One sign things are better presented itself to me when I wasn’t even looking for it. As I added a bottle of wine I just purchased to our wine rack at home, I realized the rack was full, as shown in the accompanying picture. For the record note my wife and I are surely not sommeliers, but we do like to have a glass of wine with a meal and friends. The brands stored on this rack are also more than likely not to appear in any article by Chicago Tribune food and wine critic Bill Daley. We always like to keep a few bottles on hand and will usually get something for special occasions. But the point here is this – last year, the rack was not full all the time last year. Not only is it now full, but the couple of bottles of champagne we have are chilling for the right time to pop them open.

Another sign of good times is there have not been as many posts here on The Hot Iron as I would have liked. For now, I will share this, and write more pointed pieces in the future.

Have you had any good signs this year?

Salute!


Did you enjoy reading this? You are welcome to subscribe to The Hot Iron by RSS feed or by email.

DiversionsThrive • (0) CommentsPermalink

Next likemind Chicago on Friday February 19

By Mike Maddaloni on Monday, February 01, 2010 at 07:48 AM with 0 comments

likemind.chi logoThe next likemind will be Friday, February 19 in dozens of cities around the world.

In Chicago, it will be at Argo Tea, 140 S Dearborn St. at the corner of Adams and Dearborn Streets in the Loop from 8:00 am to 10:00 am.

I call likemind a gathering of creative-minded people, from various disciplines including Internet, advertising, art, social media, et. al. For more information on likemind, you can read this great article on likemind from the New York Times.

No RSVP is required. You are also welcome to join the likemind Chicago Facebook group.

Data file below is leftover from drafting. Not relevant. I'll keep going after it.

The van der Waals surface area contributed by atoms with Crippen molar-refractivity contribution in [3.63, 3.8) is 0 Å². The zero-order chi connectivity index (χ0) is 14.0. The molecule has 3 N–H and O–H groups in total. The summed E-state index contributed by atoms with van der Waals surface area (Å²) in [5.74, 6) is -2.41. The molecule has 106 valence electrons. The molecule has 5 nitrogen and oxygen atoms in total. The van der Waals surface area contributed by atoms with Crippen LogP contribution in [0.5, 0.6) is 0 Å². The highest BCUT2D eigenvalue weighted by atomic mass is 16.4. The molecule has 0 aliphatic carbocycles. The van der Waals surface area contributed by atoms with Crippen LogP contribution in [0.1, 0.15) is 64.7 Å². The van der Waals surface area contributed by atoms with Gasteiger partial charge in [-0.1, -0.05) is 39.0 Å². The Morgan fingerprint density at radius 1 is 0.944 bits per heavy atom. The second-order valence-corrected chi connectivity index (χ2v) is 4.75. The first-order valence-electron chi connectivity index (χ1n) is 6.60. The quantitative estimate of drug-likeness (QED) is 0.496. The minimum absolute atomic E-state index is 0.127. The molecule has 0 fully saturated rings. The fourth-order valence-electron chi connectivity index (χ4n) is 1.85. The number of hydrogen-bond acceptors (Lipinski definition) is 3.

Did you enjoy reading this? You are welcome to subscribe to The Hot Iron by RSS feed or by email.

BusinessTechnologyThrive • (0) CommentsPermalink

My Takeaways From The Book The Death Of Meriwether Lewis

By Mike Maddaloni on Saturday, January 30, 2010 at 03:56 PM with 0 comments

So do you think Meriwether Lewis committed suicide or was assassinated? This question is not frequently asked as most people don’t often think of the person who was one half of the duo who explored America’s new territory over 200 years ago, and more than likely had no idea about his demise. At least I had no idea of the controversy, and I was the kid in school who liked U.S. history. This topic is explored in depth in the book The Death of Meriwether Lewis by Kira Gale and James Starrs.

The book has 2 unique parts. It opens with the transcript of a coroner’s inquest for the exhumation of Lewis’ body. It is believed by many that Lewis did not commit suicide, as was his official cause of death, but rather was assassinated. The inquest was held several years ago to recommend whether or not to exhume his body and perform an autopsy based on evidence provided, and it was decided to do so. Within the transcript lies the evidence proving reasonable doubt to the original cause. The second half is the backstory of Lewis’ life and death, and who may have been behind his murder. It is an interesting story not only about his life after he and William Clark trekked west but detail of the journey itself I was not aware of.